The project is an overall umbrella plan to guide Australia’s team through qualification, pre-Games camps, competition and travel to and from Tokyo.
Australia’s chef de mission Ian Chesterman described logistics amid the COVID-19 pandemic as a “huge challenge”.
“There is no doubt that organising a team to attend to these Games will be the most complex ever,” Chesterman told AAP.
“But why we are now so incredibly confident that the Games are proceeding is because the Japanese share the commitment to make it happen, so it’s really just something we have to deal with.”
Australia will send a team of about 480 athletes to Tokyo to contest 37 sports – likely to be the third biggest team at the Games behind hosts Japan and the USA.
The International Olympic Committee (IOC) and Tokyo Olympic organisers have issued guidelines for the entry and exit of athletes from the Games.
Athletes will fly in and out of Tokyo within days of their competition in a bid to reduce coronavirus risks.
“We now know that the IOC and the organisers are looking to minimise the numbers in the Olympic Village at any one time,” Chesterman said.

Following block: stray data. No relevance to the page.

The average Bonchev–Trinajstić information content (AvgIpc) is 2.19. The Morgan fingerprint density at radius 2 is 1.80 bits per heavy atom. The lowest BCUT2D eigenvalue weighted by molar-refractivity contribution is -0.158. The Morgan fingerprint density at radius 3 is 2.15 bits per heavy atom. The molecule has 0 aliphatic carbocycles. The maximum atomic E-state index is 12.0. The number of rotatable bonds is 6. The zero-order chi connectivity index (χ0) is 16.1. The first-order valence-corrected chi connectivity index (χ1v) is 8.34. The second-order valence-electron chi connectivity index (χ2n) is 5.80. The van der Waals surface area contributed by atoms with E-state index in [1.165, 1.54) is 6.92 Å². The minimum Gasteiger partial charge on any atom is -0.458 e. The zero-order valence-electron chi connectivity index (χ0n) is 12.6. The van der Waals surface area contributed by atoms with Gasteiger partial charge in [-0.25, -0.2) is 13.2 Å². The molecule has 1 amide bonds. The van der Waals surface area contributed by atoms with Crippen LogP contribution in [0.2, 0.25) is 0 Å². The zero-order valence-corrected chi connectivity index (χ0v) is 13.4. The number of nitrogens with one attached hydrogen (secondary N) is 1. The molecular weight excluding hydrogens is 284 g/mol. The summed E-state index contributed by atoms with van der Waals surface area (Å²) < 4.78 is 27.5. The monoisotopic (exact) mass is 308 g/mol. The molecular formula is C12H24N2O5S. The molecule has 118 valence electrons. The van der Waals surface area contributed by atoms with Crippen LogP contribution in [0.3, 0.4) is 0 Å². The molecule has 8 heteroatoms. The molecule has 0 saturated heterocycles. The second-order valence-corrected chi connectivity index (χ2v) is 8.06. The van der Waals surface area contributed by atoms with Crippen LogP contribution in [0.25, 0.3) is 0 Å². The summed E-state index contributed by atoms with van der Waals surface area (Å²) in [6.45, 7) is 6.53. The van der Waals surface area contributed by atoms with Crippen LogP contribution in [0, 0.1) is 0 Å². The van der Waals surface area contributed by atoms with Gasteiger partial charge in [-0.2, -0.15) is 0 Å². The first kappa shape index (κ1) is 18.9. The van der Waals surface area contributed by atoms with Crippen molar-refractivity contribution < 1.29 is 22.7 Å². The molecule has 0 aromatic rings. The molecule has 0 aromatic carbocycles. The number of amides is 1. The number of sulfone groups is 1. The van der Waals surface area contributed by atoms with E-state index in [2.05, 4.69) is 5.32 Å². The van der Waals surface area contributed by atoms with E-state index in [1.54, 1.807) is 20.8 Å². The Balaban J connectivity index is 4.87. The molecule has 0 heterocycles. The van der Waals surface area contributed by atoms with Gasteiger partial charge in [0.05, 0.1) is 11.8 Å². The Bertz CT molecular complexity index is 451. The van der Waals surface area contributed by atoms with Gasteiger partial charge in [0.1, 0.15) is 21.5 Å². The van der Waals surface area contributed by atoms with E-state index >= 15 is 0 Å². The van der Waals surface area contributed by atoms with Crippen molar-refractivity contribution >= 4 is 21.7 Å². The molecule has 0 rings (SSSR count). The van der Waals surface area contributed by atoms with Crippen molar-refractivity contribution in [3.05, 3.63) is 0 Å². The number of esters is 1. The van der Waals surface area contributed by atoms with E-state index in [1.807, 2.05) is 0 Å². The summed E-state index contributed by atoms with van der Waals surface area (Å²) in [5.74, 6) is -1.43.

He expected more specifics around coronavirus testing protocols, travel and restrictions in Tokyo to be announced by organisers in January.
Eddie McGuire to stand down as Collingwood president
A tearful Eddie McGuire has announced he will step down as Collingwood president at the end of 2021 after 23 years in the role.
McGuire was re-elected for a further three-year term in February.
But a tearful McGuire announced during a fan forum on Monday night that he would step down at the end of next season.
McGuire’s position had come under increased scrutiny in recent weeks following the Magpies’ messy trade period in which they shed a host of stars for mostly bargain-basement prices due to salary cap issues.
He became president of Collingwood at the end of 1998, and earned the “Eddie Everywhere” moniker due to his prominent role in the media and outspoken opinions.
During his time in charge, McGuire ensured Collingwood remained one of the competition’s heavyweights.
On the field, the Magpies have won just the one flag under Maguire’s leadership – in 2010 – but they also made grand finals in 2002, 2003, 2011 and 2018.
McGuire played a key role in appointing Mick Malthouse as coach ahead of the 2000 season.
Malthouse led the club to eight finals campaigns in his 12 seasons in charge.
McGuire’s tenure is the third-longest of an AFL president.
He said that he had intended to make his call earlier in the year.
“COVID put paid to many finely laid plans,” McGuire said.
“In conjunction with the change of direction in my media life and the timing of my son’s schooling ending, the time is right and the future is strong for our club and for me to make this call.
“My passion and love and energy for Collingwood remains undiminished. My care for the competition remains deep and abiding.”
– with AAP and Reuters